For the Moroccan facebook population we can note three trends. The first one is the total support and happiness of Moroccans for the second liberation of Tunisia after 1956. However, most people on my list didn’t express any envy or desire to import the revolution to their kingdom. The second trend is the minority of intellectuals who had a really out of context discourse about having a Moroccan Revolution! What is amazing about this second trend is that the revolutionary fever took the people to the extent that sounded like being in Burma not in Morocco, and being just angry in general without précising what is the real subject or object of their anger! The third trend is the most intriguing for me, as some Moroccans were promoting for an Algerian Revolution against the army in the country. I wonder is it out of solidarity between neighbors, or a hidden hope to see the supporters of the Polisario on their knees. 

Regarding our friends from the Gulf countries, I didn’t notice much concern about what happened as if Tunisia was a small island next to Madagascar far from the minds and hearts. The few comments I saw were from a religious point of view, explaining how Ben Ali was banning Hijab and religious symbols and how the Tunisian believers are liberated now on. Watch this discourse, because it is from this part of the Arab body that the capitals come from!

Finally, the heroes of the day: the Tunisians! If they didn’t call the revolution the Jasmine Revolution, I would call it the Internet Revolution. Tunisians were acting as live reporters from their street corners reporting to the world the bloody confrontations with the Police. We witnessed a high quality of information, up-to-date news and sense of patriotism from the people living in Tunisia and the Diaspora living abroad. While the Tunisian national TV was broadcasting documentaries about zebras and crocodiles, the average Tunisian was shouting online his glory to the world.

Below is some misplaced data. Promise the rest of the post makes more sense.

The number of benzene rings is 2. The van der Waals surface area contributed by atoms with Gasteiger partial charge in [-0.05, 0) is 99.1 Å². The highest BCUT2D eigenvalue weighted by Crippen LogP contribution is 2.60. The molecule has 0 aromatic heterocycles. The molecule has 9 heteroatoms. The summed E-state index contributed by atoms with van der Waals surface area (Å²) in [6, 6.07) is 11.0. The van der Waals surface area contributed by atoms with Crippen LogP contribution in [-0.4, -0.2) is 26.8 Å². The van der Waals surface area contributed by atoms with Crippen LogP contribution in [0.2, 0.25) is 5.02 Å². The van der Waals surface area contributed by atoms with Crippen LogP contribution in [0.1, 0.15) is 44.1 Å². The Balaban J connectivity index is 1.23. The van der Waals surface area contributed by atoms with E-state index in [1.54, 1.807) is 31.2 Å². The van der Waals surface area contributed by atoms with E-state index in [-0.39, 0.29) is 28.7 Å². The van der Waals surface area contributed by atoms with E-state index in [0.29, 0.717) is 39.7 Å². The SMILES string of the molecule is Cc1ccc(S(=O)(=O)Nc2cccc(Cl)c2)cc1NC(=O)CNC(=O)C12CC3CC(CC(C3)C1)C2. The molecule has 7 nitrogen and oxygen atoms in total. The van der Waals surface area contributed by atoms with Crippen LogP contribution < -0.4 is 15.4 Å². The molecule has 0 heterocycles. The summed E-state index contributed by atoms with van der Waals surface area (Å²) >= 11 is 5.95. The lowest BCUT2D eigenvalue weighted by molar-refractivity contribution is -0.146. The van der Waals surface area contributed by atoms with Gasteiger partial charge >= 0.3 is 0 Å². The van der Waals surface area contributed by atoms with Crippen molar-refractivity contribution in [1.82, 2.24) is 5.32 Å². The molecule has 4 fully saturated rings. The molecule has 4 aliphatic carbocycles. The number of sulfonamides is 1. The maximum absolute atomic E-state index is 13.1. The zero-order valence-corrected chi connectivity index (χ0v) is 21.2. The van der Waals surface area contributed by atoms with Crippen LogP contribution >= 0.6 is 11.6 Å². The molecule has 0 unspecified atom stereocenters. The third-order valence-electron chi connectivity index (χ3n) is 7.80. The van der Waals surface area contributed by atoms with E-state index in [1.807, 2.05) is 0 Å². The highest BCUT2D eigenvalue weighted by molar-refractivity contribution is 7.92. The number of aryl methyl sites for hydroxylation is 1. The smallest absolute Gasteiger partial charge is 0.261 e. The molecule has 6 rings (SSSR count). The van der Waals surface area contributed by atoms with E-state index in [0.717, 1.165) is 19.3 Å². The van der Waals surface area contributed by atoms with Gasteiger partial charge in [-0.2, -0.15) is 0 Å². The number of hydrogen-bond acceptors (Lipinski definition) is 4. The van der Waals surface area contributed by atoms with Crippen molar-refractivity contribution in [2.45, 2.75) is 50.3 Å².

At the end I would love to offer a necklace of Jasmine to Egypt on the 25th of January. One of those ‘’Ful’’ ornaments sold by young gipsy girls on the cornice to busy drivers stuck in the jam of life who forget how frail is a jasmine flower and how refreshing is its smell, just like the smell of freedom. Massa’k Ful ya Masr!

2 comments

  1. Salam,

    First, congratulations for the great 2011 UNOAC opportunity.

    I like the way you see things. You have a rich background: Morocco-based education and Egypt-based skills development and “honing”.

    I hope you will be able to make excellent use of this diversity.

    Goog luck

    INPT. Rabat.


  2. I do not even know how I ended up here, but I thought this post was great.
    I do not know who you are but definitely you are going to a famous
    blogger if you aren’t already😉 Cheers!